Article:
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Exp Biol Med (Maywood). 2003 Oct;228(9):1063-8.

Soy protein with or without isoflavones, soy germ and soy germ extract, and daidzein lessen plasma cholesterol levels in golden Syrian hamsters.

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Food Science & Human Nutrition, Iowa State University, Ames, Iowa 50011, USA.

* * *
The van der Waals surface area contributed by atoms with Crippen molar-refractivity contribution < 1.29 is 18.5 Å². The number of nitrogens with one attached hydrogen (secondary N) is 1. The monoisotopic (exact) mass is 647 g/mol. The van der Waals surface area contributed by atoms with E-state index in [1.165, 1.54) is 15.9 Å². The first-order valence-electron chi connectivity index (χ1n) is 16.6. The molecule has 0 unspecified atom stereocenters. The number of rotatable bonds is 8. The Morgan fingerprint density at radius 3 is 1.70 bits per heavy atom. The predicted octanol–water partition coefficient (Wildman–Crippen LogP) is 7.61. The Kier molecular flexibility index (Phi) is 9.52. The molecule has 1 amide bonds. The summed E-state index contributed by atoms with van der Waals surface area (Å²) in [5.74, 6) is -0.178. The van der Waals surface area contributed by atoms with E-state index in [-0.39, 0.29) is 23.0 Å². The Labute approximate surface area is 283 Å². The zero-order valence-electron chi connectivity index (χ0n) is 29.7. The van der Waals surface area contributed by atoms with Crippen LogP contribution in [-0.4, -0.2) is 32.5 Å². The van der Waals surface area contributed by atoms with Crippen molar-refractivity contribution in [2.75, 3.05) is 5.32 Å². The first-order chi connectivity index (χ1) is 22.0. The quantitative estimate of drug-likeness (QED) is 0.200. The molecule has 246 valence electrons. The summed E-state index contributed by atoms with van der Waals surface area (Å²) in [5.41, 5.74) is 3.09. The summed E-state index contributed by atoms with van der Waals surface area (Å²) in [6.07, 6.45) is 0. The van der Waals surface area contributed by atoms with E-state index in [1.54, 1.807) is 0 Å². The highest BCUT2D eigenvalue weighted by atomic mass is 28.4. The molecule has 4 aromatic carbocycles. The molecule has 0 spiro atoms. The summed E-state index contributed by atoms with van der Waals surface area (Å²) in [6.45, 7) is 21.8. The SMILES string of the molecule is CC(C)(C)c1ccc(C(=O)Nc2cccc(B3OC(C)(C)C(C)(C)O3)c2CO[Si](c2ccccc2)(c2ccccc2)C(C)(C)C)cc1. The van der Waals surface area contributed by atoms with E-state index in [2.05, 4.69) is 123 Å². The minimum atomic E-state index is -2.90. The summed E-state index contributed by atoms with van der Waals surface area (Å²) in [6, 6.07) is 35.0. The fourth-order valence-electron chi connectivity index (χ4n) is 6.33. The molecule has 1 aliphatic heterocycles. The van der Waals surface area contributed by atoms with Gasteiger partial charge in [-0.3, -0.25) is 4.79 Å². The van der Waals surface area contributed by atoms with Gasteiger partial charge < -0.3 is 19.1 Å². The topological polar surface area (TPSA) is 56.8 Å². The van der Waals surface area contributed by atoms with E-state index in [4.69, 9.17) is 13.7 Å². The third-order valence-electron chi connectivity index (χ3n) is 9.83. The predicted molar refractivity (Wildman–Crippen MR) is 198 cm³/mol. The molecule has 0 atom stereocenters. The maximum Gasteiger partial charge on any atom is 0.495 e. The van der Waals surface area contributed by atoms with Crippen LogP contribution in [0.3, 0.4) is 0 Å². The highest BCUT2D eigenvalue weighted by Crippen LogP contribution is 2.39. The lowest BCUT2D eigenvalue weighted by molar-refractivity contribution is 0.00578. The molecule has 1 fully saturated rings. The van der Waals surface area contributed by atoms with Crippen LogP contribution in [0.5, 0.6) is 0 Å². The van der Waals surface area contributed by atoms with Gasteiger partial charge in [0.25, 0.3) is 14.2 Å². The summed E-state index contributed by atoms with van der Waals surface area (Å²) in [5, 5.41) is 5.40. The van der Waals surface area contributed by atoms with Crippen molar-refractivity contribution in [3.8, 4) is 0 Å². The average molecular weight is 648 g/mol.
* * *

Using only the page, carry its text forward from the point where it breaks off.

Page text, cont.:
Dietary isolated soy protein (ISP, containing approximately equal amounts of daidzein and genistein), ethanol-extracted ISP (ISP (-)), soygerm or soygerm extract (containing large amounts of daidzein and glycitein and little genistein) and the isoflavone, daidzein, were hypothesized to lessen plasma cholesterol in comparison with casein. Sixty male and 60 female golden Syrian hamsters (6-8 weeks of age) were randomly assigned to six treatments fed for 10 weeks. Four of the experimental diets (ISP, daidzein, soygerm, and soygerm extract) contained 1.3 mmol total isoflavones/kg. The ISP (-) diet contained 0.013 mmol isoflavone/kg, whereas the casein diet contained no isoflavones. Hamsters fed ISP, ISP (-), daidzein, soygerm, and soygerm extract had significantly less plasma total cholesterol (by 16%-28%), less non-HDL cholesterol (by 15%-50%) and less non-HDL/HDL cholesterol ratios compared with hamsters fed casein (P < 0.01). For male hamsters, there were no differences among treatments in plasma HDL concentrations. Female hamsters fed ISP (-) had significantly greater HDL levels (P < 0.01) than females fed casein or daidzein. Triglyceride concentration was significantly less in hamsters fed ISP (-) compared with the casein-fed females. Because soy protein with or without isoflavones, soygerm and soygerm extract, and daidzein lessened plasma cholesterol to an approximately equal extent, soy protein alone, varying mixtures of isoflavones, and other extractable components of soy are responsible for cholesterol-lessening effects of soy foods, mainly due to their effects to lessen LDL cholesterol.

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